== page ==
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Don't at this stage send
the UN into Lebanon



Jonathan Power
TFF Associate since 1991
Comments to

August 3, 2006

LONDON - So once again a conservative American government, with a history of being anti the organisation, is running to the UN to find a way out of the quagmire in Lebanon. Ronald Reagan's Administration did the same in 1983 in cahoots with General Ariel Sharon, then the chief of the Israeli army, who decided to agree to sharp reductions in the Israeli forces in Lebanon on condition that the UN forces be deployed between them and the Syrians in the Bekaa valley.

Yet a year before, the UN forces, attempting to contain the dangerous situation between Israel and the Palestinian Liberation Organization (which was then based in the Lebanon), had been brutally pushed aside by the Israeli invasion.

At first President Reagan had thought that with French and Italian help the U.S. could do the job itself. But Hizbollah engineered an attack that led to the killing of over 300 American and French soldiers. Reagan then decided he wanted the UN to go into Beirut and also into the Chuf mountains where a battle raged between Phalangist Christians and Druze militias.

Understandably, the Soviet Union vetoed the American volte-face, reflecting a widespread opinion that the international community did not have to salvage the American chestnuts from the fire. Why had the concerned parties not gone to the UN in the first place? And why, earlier, had the U.S. vetoed the suggestion of posting UN observers in Beirut?

The U.S. learnt the hard way that it needed the UN. An all-western force was simply not acceptable to the local population, just as a NATO one would not be today. Moreover, the joint U.S.-French-Italian forces had other major defects. They did not have either troops specifically trained for peacekeeping, nor a collective intelligence system, nor the high degree of coordination necessary in a fast moving and subtle situation.

On the ground the joint force mainly had light infantry. But at sea the Americans had 20 ships, and these were joined by deployments from the allied navies. The Syrians had the only conventional force against which the navies' firepower could have been useful, but they had no intention of taking on the Western forces directly. The irregular forces were never concentrated enough to be a target for heavy gunfire or air attack. Yet political pressures on the French and Americans to use their heavy naval firepower were at times irresistible. Few irregulars were killed, but civilian sympathy was lost.

So why today should the UN accept the mandate that the U.S., Britain, France and Israel want it to shoulder? It would be a high cost deployment. The UN has maintained its peacekeeping operation in southern Lebanon for three decades now. Only last week four UN peacekeepers were killed by Israeli guns. Over 260 of its peacekeepers have died since 1978. To extend this operation to cover Beirut and other parts of war torn Lebanon would be a horrendous and deathly exercise as long as Israel and Hizbollah are still at loggerheads. Not even a Nato force, assuming it were acceptable, would have the muscle to disarm Hizbollah.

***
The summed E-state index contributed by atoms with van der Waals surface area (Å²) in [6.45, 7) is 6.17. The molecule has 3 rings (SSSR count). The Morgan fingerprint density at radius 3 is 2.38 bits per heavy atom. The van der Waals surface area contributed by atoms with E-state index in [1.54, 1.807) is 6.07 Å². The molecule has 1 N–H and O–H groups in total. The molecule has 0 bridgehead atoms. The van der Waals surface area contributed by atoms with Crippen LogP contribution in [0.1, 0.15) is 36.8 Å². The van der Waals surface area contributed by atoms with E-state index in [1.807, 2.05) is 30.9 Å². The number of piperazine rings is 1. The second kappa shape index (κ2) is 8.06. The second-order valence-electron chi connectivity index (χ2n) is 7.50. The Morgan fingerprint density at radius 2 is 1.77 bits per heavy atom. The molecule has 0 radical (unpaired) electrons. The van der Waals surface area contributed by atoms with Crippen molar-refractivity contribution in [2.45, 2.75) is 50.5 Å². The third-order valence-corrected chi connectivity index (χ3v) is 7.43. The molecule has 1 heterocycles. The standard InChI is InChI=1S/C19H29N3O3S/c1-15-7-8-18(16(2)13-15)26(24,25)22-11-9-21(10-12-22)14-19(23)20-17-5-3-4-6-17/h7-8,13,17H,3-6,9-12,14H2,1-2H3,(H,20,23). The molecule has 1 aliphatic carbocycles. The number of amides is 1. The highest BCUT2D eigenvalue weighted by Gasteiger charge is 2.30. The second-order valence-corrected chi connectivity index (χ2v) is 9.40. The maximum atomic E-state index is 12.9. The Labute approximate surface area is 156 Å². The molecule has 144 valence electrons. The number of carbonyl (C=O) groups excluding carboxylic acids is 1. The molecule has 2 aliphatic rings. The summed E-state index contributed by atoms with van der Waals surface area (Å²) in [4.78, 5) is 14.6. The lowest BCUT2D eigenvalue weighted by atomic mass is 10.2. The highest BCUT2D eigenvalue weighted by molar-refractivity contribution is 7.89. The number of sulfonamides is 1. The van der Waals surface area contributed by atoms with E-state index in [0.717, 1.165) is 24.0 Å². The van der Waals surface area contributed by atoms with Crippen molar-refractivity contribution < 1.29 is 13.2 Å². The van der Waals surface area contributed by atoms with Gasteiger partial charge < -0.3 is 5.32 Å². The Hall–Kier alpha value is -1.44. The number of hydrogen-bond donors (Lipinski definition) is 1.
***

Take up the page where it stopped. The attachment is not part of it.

But how to get from A to B, how to win a modicum of peace, in an age when Israel believes with reason that it can act on an American blank checque, bombing its way to peace? An Israeli cease-fire is rejected. America and Israel are isolated and hated as never before in the Arab and Iranian world. Many, if not most, of the Shiites throughout the region could happily cut every American throat; the Sunnis are angry too and are torn within which way to go.

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It all comes back to Palestine. As long as Israel pushes on with its policy of widening its tenure of the West Bank, no Shiite or Sunni is much in the mood to compromise. King Abdullah of Saudi Arabia rightly warns that the stakes have never been higher and a full-scale war in the region is now a distinct possibility.

It would be the height of folly and irresponsibility for the UN to widen its peacekeeping responsibilities in the Lebanon at this stage. Its soldiers would be put at terrifying risk, and for what?

Before the situation worsens there has to be an Israeli cease-fire and a return to the status quo ante, a position which Israel and the U.S. maintain they cannot countenance. And then there must be pressure on Israel, from Washington not least, to get out of the West Bank. Then we can think about various UN deployments, first in Lebanon and second, perhaps with Nato troops, on Israel's internationally recognized borders.


Copyright © 2006 By JONATHAN POWER


I can be reached by phone +44 7785 351172 and e-mail: JonatPower@aol.com


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